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A bladder infection is most often caused by a bacterial infection within the bladder. For people with weakened immune systems, yeast can cause bladder infections as well.
Most cases of bladder infections are acute, meaning they occur suddenly. Other cases may be chronic, meaning they recur over the long term. Early treatment is key to preventing the spread of the infection.
Bacteria that enter through the urethra and move into the bladder cause bladder infections. Normally, the body removes the bacteria by flushing them out during urination.
Bacteria can sometimes attach to the walls of the bladder and multiply quickly. This overwhelms the body’s ability to destroy them, resulting in a bladder infection.
According to the National Institute of Diabetes and Digestive and Kidney Diseases (NIDDK), most bladder infections are caused by Escherichia coli (E. coli). This type of bacteria is naturally present in the large intestines.
An infection can occur when bacteria from the stool get onto the skin and enter the urethra. In women, the urethra is short and the outside opening is not far from the anus, so bacteria can easily move from one body system to another.
The symptoms of a bladder infection vary depending on the severity. You’ll immediately notice changes during urination. Some of the most common symptoms include:
- pain or burning when urinating
- cloudy or bloody urine
- urinating more often than usual, which is called “frequency”
- foul-smelling urine
- a frequent sensation of having to urinate, which is called “urgency”
- cramping or pressure in the lower abdomen or lower back
When bladder infections spread, they can also cause mid-back pain. This pain is associated with infection in the kidneys. Unlike muscular back pain, this pain will be persistent regardless of your position or activity.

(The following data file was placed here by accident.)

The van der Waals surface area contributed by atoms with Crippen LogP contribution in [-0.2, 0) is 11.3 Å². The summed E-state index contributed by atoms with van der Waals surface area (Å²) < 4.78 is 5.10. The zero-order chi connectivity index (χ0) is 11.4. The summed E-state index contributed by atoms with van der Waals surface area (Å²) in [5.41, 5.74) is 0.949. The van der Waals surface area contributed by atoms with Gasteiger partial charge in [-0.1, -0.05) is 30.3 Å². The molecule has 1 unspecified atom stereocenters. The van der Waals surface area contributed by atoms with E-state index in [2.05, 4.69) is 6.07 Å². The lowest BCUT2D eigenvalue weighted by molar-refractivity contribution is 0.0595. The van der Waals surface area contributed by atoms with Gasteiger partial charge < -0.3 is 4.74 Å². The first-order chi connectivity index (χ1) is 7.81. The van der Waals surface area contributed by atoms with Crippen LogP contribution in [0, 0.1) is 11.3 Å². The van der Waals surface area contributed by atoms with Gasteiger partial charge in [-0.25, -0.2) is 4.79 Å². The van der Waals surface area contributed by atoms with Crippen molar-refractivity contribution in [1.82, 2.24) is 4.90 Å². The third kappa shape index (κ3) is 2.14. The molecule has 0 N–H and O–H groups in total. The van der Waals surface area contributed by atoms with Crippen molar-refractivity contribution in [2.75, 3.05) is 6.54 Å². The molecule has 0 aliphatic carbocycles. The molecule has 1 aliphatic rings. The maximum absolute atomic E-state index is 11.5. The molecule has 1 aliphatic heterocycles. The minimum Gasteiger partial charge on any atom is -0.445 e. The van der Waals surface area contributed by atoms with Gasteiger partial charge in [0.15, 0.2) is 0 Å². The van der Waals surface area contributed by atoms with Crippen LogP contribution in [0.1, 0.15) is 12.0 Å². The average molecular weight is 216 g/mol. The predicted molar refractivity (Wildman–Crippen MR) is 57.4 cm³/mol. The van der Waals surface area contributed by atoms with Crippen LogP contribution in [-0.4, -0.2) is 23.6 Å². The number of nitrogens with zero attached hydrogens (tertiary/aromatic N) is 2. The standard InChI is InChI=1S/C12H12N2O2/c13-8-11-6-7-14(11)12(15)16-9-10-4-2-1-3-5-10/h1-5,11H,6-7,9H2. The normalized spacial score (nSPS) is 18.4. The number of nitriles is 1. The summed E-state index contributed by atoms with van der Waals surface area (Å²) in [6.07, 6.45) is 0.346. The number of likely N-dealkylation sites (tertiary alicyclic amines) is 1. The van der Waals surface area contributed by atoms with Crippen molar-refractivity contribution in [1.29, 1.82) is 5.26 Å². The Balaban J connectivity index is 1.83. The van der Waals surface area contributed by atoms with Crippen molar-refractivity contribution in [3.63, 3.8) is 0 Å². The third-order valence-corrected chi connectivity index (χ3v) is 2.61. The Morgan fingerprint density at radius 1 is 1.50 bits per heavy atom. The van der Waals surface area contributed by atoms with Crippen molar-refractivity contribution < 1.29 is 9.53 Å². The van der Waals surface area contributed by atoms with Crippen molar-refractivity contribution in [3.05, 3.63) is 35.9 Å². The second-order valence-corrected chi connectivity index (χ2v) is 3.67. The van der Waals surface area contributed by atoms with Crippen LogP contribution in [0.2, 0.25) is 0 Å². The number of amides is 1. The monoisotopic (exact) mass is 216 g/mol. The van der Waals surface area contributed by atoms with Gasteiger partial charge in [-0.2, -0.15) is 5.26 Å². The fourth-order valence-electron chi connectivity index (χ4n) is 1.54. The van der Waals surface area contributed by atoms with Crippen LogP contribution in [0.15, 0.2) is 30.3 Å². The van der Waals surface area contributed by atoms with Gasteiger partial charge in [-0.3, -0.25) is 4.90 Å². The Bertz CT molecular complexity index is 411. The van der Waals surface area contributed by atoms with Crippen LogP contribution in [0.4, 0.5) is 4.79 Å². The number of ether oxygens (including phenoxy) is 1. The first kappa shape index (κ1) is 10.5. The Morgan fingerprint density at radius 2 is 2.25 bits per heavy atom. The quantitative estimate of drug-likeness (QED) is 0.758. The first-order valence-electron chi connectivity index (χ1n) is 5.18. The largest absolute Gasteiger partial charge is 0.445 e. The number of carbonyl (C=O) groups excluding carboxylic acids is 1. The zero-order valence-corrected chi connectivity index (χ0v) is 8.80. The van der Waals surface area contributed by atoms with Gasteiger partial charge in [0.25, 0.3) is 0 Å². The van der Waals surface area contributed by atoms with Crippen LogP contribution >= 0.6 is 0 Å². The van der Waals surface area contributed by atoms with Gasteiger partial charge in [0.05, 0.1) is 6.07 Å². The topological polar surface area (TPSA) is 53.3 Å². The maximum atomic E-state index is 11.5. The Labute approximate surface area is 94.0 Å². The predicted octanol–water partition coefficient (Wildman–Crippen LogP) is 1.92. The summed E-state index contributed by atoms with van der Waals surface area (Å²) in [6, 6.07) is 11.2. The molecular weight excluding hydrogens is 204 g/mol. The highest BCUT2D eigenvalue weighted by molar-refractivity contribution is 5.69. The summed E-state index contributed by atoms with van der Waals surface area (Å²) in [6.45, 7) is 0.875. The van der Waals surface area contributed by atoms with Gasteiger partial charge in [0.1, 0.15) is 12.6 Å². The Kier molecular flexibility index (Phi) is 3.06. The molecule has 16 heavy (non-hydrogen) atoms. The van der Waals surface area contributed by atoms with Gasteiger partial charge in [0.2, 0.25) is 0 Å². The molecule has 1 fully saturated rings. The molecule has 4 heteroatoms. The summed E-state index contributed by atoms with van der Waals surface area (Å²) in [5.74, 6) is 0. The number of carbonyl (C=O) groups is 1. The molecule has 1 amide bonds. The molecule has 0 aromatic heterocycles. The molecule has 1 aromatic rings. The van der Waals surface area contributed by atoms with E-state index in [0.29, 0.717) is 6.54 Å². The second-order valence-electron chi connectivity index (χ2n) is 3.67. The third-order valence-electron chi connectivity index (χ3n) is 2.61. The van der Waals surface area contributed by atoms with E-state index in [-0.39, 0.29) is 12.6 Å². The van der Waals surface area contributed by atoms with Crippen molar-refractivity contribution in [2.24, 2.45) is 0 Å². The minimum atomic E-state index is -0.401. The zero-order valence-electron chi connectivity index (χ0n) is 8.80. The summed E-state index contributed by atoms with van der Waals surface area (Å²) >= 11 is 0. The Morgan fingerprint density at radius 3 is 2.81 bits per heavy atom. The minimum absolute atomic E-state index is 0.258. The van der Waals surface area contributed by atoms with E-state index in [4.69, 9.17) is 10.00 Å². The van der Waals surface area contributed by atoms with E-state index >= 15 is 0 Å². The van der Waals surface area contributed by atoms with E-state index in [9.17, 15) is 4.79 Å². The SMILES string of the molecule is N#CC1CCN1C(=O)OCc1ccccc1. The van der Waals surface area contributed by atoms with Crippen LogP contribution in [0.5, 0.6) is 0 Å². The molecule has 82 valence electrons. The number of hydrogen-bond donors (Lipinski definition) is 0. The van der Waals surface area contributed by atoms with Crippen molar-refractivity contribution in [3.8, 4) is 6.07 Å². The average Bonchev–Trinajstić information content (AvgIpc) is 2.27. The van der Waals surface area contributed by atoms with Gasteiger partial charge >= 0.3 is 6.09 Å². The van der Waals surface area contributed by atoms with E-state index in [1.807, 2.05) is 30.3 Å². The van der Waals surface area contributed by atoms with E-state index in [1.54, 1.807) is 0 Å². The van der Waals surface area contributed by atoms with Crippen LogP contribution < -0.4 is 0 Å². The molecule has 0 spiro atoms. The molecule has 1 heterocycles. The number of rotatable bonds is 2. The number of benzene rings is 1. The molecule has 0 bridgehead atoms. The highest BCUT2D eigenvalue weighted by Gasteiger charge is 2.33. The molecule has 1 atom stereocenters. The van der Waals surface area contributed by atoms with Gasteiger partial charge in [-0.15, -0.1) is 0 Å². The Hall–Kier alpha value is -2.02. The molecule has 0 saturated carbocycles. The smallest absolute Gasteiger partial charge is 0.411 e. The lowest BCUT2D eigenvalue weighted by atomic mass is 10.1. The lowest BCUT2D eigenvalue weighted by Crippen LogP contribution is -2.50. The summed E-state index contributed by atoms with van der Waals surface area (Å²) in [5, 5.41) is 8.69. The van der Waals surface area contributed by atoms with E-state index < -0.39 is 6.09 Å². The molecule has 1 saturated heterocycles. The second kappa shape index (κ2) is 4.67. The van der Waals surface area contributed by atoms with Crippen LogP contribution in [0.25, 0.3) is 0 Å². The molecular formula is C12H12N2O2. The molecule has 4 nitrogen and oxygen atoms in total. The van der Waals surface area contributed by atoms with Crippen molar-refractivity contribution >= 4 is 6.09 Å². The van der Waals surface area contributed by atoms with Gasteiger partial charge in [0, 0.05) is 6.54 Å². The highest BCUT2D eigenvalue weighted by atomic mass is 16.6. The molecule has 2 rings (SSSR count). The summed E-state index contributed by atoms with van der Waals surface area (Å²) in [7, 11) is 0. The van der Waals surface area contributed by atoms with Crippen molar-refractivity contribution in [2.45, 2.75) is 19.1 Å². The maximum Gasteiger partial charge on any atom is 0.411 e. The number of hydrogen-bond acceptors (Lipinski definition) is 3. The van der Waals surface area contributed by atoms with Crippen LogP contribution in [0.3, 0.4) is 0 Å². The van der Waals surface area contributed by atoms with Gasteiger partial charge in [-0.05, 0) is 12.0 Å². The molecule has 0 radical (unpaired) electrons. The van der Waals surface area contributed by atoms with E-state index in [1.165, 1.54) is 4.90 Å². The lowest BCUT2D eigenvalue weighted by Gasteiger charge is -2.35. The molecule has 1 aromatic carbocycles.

A kidney infection will often cause fever, chills, nausea, and vomiting. You’ll typically feel quite ill. Kidney infections are more serious than bladder infections and require urgent medical attention.
Anyone can get bladder infections, but women are more prone to getting them than men. This is because women have shorter urethras, making the path to the bladder easier for bacteria to reach.
As men age, the prostate can enlarge. This can cause blockages to the flow of urine and increase the likelihood of a man developing a UTI. UTIs tend to increase in men as they age.
Other factors can increase the risk of bladder infections for both men and women. These include:
- advanced age
- insufficient fluid intake
- surgical procedure within the urinary tract
- urinary catheter
- urinary obstruction, which is a blockage in the bladder or urethra
- urinary tract abnormality, which is caused by birth defects or injuries
- urinary retention, which means difficulty emptying the bladder
- narrowed urethra
- enlarged prostate
- bowel incontinence
- nervous system conditions that affect bladder function, like multiple sclerosis
- weakened immune system
A doctor can diagnose your bladder infection by performing a urinalysis. This is a test performed on a sample of urine to check for the presence of:
Your doctor may also perform a urine culture, which is a test to determine the type of bacteria in the urine causing the infection. Once the type of bacteria is known, it will be tested for antibiotic sensitivity to determine which antibiotic will best treat the infection.